I always try to keep certain things in my purse/bag for whenever I have a moment of intense discomfort or pain. A few things that I keep on me at all times are as followed.
- Peppermint Oil – this is amazing at reducing bloating discomfort (and also awesome for headaches)
- Gas-x pills – this is great to alleviate any built up gas
- Water – I ALWAYS have water on me, a lot of times pain and discomfort can be intensified due to dehydration so I try to keep very hydrated
- Tylenol – If I have bad joint pain or cramping Tylenol can sometimes help with this.
7. Do you feel like you missed out on a full childhood as a result of developing IBD so young ?
Because I was diagnosed at 11 I definitely had to grow up a bit faster than other kids. However, my parents always tried there best to take care of as much stuff as possible. I am very grateful that I have such an amazing support system and that they have always gone to the moon and back for me. None the less, I did have to grow up a bit quicker and do some things most people won`t even do in their life time at a young age. Regardless, I don`t feel that I missed out on too much. A few years after initial diagnosis I was fairly stable (with the odd flare here and there). So, I could pretty much enjoy my childhood with only a few minor annoyances like doctors appointments, pills, tests, etc.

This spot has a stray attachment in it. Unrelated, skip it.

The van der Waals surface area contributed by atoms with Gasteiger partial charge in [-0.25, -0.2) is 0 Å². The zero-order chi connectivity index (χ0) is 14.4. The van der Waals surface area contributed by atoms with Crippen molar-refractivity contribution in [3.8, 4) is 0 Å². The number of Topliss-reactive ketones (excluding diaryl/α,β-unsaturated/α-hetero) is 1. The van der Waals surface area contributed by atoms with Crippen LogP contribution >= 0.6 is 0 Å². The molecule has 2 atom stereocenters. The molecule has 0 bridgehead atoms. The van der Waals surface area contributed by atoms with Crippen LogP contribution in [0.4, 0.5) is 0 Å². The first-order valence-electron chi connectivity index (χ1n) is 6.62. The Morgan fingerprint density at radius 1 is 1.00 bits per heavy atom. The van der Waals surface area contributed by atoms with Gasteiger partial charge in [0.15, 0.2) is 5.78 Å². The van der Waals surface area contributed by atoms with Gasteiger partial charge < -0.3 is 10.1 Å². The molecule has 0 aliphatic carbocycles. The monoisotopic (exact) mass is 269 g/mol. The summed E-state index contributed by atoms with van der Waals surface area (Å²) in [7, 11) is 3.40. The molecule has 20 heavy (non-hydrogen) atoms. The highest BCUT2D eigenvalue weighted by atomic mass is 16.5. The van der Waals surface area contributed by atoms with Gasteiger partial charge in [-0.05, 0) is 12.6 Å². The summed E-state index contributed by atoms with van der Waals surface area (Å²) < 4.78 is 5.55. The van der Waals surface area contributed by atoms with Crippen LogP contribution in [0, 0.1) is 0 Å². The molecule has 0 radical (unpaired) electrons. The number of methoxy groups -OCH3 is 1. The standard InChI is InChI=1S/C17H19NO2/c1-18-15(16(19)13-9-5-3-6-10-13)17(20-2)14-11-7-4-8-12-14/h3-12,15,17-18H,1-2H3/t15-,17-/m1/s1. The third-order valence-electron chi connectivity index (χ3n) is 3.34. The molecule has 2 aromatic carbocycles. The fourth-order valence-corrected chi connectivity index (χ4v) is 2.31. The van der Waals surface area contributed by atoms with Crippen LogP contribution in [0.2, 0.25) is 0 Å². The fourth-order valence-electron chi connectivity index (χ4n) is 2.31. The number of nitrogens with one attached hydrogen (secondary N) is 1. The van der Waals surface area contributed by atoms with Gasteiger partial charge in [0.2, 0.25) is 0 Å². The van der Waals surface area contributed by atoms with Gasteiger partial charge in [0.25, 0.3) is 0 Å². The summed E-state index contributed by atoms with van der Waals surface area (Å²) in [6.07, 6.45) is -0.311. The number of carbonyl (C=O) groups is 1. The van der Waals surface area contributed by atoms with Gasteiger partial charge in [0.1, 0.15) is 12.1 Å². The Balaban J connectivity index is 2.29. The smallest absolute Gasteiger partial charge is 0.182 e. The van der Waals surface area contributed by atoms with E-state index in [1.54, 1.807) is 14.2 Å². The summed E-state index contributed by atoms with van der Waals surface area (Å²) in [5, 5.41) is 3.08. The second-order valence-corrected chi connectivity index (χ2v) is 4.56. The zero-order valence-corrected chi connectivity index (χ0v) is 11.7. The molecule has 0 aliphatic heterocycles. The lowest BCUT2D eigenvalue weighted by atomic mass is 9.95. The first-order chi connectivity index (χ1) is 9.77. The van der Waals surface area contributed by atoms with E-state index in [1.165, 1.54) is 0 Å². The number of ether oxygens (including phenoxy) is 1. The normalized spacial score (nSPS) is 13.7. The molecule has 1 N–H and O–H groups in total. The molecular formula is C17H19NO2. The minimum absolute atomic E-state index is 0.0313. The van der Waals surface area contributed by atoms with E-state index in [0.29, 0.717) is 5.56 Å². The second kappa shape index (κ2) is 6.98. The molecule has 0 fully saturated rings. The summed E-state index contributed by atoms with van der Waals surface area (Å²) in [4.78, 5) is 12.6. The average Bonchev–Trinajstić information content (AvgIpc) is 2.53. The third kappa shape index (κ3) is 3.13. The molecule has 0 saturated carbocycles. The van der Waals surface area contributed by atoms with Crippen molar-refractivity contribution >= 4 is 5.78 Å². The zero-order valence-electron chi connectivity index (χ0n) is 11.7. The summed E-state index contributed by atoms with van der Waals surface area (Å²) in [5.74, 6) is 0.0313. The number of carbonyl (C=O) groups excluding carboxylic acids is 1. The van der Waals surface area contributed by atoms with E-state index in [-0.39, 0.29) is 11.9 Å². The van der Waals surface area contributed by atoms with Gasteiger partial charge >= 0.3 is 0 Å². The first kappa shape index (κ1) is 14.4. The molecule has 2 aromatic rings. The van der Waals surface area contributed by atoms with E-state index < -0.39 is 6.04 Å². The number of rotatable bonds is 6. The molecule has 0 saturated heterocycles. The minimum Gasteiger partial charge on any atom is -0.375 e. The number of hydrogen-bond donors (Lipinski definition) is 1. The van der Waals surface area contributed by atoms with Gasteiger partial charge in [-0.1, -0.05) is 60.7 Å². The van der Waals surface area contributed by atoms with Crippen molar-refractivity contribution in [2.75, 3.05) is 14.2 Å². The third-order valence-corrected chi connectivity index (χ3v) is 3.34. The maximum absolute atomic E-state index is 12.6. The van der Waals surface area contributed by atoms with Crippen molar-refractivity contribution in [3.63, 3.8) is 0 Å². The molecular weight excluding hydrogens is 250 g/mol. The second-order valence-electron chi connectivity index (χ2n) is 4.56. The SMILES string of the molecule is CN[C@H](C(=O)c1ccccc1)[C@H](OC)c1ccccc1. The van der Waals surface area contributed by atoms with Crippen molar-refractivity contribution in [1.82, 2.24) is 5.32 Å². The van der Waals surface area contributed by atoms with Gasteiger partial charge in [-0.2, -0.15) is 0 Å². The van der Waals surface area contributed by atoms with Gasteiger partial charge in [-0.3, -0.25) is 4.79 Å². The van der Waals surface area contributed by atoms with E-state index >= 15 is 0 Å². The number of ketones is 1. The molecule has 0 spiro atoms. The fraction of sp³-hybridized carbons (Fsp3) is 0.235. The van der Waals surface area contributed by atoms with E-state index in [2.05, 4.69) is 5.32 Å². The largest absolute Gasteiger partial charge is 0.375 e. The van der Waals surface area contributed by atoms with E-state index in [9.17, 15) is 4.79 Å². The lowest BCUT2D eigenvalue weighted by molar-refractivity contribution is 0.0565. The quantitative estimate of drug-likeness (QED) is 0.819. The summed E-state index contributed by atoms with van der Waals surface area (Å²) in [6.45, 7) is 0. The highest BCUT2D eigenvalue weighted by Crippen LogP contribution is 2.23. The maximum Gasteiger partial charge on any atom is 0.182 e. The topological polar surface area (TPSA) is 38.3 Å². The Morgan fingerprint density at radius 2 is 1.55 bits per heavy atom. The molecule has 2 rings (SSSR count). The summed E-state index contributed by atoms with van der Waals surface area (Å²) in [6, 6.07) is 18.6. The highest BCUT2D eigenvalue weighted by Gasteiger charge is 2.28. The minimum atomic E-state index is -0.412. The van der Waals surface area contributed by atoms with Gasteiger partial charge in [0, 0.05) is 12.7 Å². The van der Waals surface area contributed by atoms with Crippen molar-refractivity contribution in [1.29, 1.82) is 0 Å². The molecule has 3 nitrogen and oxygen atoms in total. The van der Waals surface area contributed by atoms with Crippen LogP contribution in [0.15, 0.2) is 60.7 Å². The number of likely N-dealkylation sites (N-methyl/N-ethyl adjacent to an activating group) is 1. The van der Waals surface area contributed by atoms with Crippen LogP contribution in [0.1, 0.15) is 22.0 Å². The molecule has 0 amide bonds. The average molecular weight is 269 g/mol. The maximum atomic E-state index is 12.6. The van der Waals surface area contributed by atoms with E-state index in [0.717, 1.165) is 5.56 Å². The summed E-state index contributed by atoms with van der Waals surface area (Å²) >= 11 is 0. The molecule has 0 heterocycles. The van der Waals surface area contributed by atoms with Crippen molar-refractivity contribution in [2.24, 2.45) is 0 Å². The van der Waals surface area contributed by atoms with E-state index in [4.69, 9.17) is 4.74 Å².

8. How do you deal with people not understanding your situation?